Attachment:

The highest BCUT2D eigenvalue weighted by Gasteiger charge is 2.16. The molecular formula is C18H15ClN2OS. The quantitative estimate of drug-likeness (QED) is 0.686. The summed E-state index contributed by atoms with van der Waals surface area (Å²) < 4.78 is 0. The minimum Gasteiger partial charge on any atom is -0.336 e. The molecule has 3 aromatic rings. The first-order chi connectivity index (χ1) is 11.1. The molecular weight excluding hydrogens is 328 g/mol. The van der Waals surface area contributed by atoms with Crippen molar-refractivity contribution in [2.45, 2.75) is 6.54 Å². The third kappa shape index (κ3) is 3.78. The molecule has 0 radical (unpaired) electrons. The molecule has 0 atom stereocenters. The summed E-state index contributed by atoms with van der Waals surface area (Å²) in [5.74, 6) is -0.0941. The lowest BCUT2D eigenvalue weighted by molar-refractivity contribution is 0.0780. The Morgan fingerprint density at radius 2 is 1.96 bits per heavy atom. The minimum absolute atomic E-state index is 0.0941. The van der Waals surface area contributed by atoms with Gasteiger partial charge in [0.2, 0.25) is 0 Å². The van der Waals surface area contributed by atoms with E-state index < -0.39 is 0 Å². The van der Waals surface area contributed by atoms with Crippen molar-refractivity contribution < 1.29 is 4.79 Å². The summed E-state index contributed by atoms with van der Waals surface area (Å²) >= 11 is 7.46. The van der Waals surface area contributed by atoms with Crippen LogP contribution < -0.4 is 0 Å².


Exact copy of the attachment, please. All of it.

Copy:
The highest BCUT2D eigenvalue weighted by Gasteiger charge is 2.16. The molecular formula is C18H15ClN2OS. The quantitative estimate of drug-likeness (QED) is 0.686. The summed E-state index contributed by atoms with van der Waals surface area (Å²) < 4.78 is 0. The minimum Gasteiger partial charge on any atom is -0.336 e. The molecule has 3 aromatic rings. The first-order chi connectivity index (χ1) is 11.1. The molecular weight excluding hydrogens is 328 g/mol. The van der Waals surface area contributed by atoms with Crippen molar-refractivity contribution in [2.45, 2.75) is 6.54 Å². The third kappa shape index (κ3) is 3.78. The molecule has 0 radical (unpaired) electrons. The molecule has 0 atom stereocenters. The summed E-state index contributed by atoms with van der Waals surface area (Å²) in [5.74, 6) is -0.0941. The lowest BCUT2D eigenvalue weighted by molar-refractivity contribution is 0.0780. The Morgan fingerprint density at radius 2 is 1.96 bits per heavy atom. The minimum absolute atomic E-state index is 0.0941. The van der Waals surface area contributed by atoms with Gasteiger partial charge in [0.2, 0.25) is 0 Å². The van der Waals surface area contributed by atoms with E-state index < -0.39 is 0 Å². The van der Waals surface area contributed by atoms with Crippen molar-refractivity contribution < 1.29 is 4.79 Å². The summed E-state index contributed by atoms with van der Waals surface area (Å²) >= 11 is 7.46. The van der Waals surface area contributed by atoms with Crippen LogP contribution < -0.4 is 0 Å².